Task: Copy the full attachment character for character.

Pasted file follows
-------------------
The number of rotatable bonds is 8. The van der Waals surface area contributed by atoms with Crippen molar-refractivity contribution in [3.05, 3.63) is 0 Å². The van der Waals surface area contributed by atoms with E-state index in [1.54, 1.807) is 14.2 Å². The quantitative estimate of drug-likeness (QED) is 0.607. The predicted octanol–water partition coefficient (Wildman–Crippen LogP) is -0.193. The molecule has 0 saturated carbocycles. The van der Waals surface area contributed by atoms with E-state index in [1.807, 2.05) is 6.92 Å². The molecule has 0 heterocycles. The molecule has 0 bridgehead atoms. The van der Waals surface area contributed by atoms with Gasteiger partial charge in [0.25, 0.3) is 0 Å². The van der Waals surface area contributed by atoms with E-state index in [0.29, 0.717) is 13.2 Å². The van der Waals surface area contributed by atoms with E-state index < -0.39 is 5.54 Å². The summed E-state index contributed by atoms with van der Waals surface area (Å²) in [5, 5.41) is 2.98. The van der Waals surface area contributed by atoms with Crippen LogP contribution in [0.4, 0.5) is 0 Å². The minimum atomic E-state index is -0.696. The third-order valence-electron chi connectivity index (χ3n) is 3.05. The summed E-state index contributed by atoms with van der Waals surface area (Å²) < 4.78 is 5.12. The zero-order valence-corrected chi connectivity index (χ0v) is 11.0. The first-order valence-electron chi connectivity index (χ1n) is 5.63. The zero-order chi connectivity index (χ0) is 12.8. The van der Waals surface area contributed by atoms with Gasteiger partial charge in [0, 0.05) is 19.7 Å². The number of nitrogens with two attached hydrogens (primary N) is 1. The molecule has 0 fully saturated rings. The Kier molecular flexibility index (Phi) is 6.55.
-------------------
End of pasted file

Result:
The number of rotatable bonds is 8. The van der Waals surface area contributed by atoms with Crippen molar-refractivity contribution in [3.05, 3.63) is 0 Å². The van der Waals surface area contributed by atoms with E-state index in [1.54, 1.807) is 14.2 Å². The quantitative estimate of drug-likeness (QED) is 0.607. The predicted octanol–water partition coefficient (Wildman–Crippen LogP) is -0.193. The molecule has 0 saturated carbocycles. The van der Waals surface area contributed by atoms with E-state index in [1.807, 2.05) is 6.92 Å². The molecule has 0 heterocycles. The molecule has 0 bridgehead atoms. The van der Waals surface area contributed by atoms with Gasteiger partial charge in [0.25, 0.3) is 0 Å². The van der Waals surface area contributed by atoms with E-state index in [0.29, 0.717) is 13.2 Å². The van der Waals surface area contributed by atoms with E-state index < -0.39 is 5.54 Å². The summed E-state index contributed by atoms with van der Waals surface area (Å²) in [5, 5.41) is 2.98. The van der Waals surface area contributed by atoms with Crippen LogP contribution in [0.4, 0.5) is 0 Å². The minimum atomic E-state index is -0.696. The third-order valence-electron chi connectivity index (χ3n) is 3.05. The summed E-state index contributed by atoms with van der Waals surface area (Å²) < 4.78 is 5.12. The zero-order valence-corrected chi connectivity index (χ0v) is 11.0. The first-order valence-electron chi connectivity index (χ1n) is 5.63. The zero-order chi connectivity index (χ0) is 12.8. The van der Waals surface area contributed by atoms with Gasteiger partial charge in [0, 0.05) is 19.7 Å². The number of nitrogens with two attached hydrogens (primary N) is 1. The molecule has 0 fully saturated rings. The Kier molecular flexibility index (Phi) is 6.55.